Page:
Simon Roughneen in Tel-Aviv – Israel has taken a hammering once more in much of the world’s media after the recent flotilla incident and due to the Gaza blockade. Despite the country’s uncompromising “siege mentality” image, a few days in Tel-Aviv and Jerusalem suggests that many people are sensitive to what the world thinks. Gali Ginat is a reporter for Maariv newspaper, the second-biggest seller in Israel. She lamented that “it seems that the rest of the world hates us now”. And while the Government and the Israeli Defence Force (IDF) have mounted a vociferous defence of the country’s actions in recent weeks, many Israelis are not fully-convinced.
I spoke with Gal Lin at the Media in Conflict seminar organised by the IDC Herzliya, where he is a student. He said that “it’s almost a consensus in Israel that the execution of the operation to stop the flotilla was poor”. During the seminar IDF spokeswoman Lt Col Avital Liebovich fielded tough questions from Israeli journalists who thought the operation was a mess, and from Turkish reporters who questioned the official account of events.
After the flotilla incident and a Red Cross statement that the blockade contravenes international law as it involves collective punishment of one million Palestinians living inside Gaza, Israel announced that it would relax some of the blockade’s provisions. Most Israelis I asked about this said that they are happy for anything that could not be used against Israel by Hamas to be let through, as the Red Cross and others say that humanitarian conditions inside Gaza are “dire”. It is difficult to get information from Gaza and Israeli journalists are not generally permitted to enter the strip. Foreign correspondents are encouraged to go to Gaza, according to the IDF spokeswoman, but this reporter had not yet been granted permission to enter the territory at time of writing.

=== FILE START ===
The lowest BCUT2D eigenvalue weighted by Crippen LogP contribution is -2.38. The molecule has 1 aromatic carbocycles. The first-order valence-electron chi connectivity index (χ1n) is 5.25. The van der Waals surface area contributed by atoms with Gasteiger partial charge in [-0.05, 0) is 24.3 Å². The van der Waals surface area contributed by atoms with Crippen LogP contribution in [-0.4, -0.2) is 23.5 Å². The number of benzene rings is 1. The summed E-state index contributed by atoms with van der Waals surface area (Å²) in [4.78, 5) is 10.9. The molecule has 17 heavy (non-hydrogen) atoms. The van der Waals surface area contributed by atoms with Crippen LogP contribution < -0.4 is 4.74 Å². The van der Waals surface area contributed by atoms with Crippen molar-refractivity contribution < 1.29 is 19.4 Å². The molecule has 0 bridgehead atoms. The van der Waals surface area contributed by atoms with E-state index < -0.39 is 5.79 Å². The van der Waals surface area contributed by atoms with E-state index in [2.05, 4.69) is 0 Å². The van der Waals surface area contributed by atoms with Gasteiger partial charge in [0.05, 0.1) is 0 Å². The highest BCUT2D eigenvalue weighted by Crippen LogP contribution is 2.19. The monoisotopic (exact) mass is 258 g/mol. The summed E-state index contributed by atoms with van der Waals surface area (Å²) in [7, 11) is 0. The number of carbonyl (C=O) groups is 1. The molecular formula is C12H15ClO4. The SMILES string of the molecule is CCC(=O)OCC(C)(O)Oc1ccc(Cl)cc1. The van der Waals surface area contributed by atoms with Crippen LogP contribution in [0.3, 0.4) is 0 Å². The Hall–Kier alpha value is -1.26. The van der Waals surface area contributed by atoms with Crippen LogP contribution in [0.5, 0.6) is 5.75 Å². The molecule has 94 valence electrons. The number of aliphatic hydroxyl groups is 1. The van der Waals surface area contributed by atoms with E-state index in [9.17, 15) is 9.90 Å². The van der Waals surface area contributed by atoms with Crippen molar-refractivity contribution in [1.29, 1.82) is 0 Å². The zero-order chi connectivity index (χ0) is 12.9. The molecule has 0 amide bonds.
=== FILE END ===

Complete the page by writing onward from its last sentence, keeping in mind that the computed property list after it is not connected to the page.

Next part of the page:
Israel’s politics features multiple viewpoints and opinions, from secular Zionism to radical leftists to ultra-orthodox religious parties. Despite the country’s small size and population, over 30 parties ran in the 2009 parliamentary elections, contesting 120 seats. That vote resulted in a right-leaning coalition under current PM Benjamin Netanyahu gaining power – which opposition leader Tzipi Livni accuses of destroying Israel’s already-shaky standing in world opinion. 12 parliamentarians represent the roughly20% of Israelis who are Palestinian, sometimes called Arab-Israeli to distinguish them from Palestinians in the West Bank and Gaza. These are Arabs who remained in Israel after the 1948 war, and while they have full citizenship rights, with surveys suggesting that a majority prefer to live in Israel than in neighbouring Arab states, subtle forms of discrimination exist according to various high-level reports.
But when human right abuses take place in countries such as Sudan or Burma, Israelis scent a double-standard, believing that what happens in these places does not spark the same level of ire in the West . IDC lecturer Dr Jonathan Fine reflected that “the Turks just killed 140 Kurds a few days ago, but where are all the demonstrations?” Israeli opposition parliamentarian Nitzan Horowitz believes that one reason why Israel is vilified in world opinion is that “people have higher expectations of us than many other countries as we are a liberal democracy”. However he disagrees with what he terms “the siege” of Gaza, saying that it not only does it make life excessively-hard for Gazans, but that it bolsters Hamas rather than the given rationale of undermining it.
Now, after the Government’s decision to relax the blockade, the next test will be implementation – whether or not revised list of goods actually gets through and living conditions improve for Gazans. But according to almost every Israeli I spoke with, a full ending of the blockade cannot be considered until at least Hamas frees kidnapped Israeli soldier Gilad Shalit and probably not until Hamas officially recognises Israel.Show